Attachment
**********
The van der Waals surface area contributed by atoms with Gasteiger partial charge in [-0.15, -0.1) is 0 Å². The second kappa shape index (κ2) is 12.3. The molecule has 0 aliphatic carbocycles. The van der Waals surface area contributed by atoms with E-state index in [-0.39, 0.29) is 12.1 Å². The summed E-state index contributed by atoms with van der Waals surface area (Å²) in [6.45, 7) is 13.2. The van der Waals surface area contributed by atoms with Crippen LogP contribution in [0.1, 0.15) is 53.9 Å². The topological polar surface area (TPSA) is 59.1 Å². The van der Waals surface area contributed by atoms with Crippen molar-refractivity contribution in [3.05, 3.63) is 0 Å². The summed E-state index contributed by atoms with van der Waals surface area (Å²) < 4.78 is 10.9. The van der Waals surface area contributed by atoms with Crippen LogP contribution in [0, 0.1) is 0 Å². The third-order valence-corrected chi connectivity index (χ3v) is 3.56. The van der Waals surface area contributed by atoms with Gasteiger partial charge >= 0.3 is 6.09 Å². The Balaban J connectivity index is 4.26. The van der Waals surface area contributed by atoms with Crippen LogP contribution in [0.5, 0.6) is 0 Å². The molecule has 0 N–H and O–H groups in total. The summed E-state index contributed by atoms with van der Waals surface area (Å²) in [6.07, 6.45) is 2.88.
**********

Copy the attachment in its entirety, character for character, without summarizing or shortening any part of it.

The van der Waals surface area contributed by atoms with Gasteiger partial charge in [-0.15, -0.1) is 0 Å². The second kappa shape index (κ2) is 12.3. The molecule has 0 aliphatic carbocycles. The van der Waals surface area contributed by atoms with E-state index in [-0.39, 0.29) is 12.1 Å². The summed E-state index contributed by atoms with van der Waals surface area (Å²) in [6.45, 7) is 13.2. The van der Waals surface area contributed by atoms with Crippen LogP contribution in [0.1, 0.15) is 53.9 Å². The topological polar surface area (TPSA) is 59.1 Å². The van der Waals surface area contributed by atoms with Crippen molar-refractivity contribution in [3.05, 3.63) is 0 Å². The summed E-state index contributed by atoms with van der Waals surface area (Å²) < 4.78 is 10.9. The van der Waals surface area contributed by atoms with Crippen LogP contribution in [0, 0.1) is 0 Å². The third-order valence-corrected chi connectivity index (χ3v) is 3.56. The van der Waals surface area contributed by atoms with Gasteiger partial charge >= 0.3 is 6.09 Å². The Balaban J connectivity index is 4.26. The van der Waals surface area contributed by atoms with Crippen LogP contribution in [0.5, 0.6) is 0 Å². The molecule has 0 N–H and O–H groups in total. The summed E-state index contributed by atoms with van der Waals surface area (Å²) in [6.07, 6.45) is 2.88.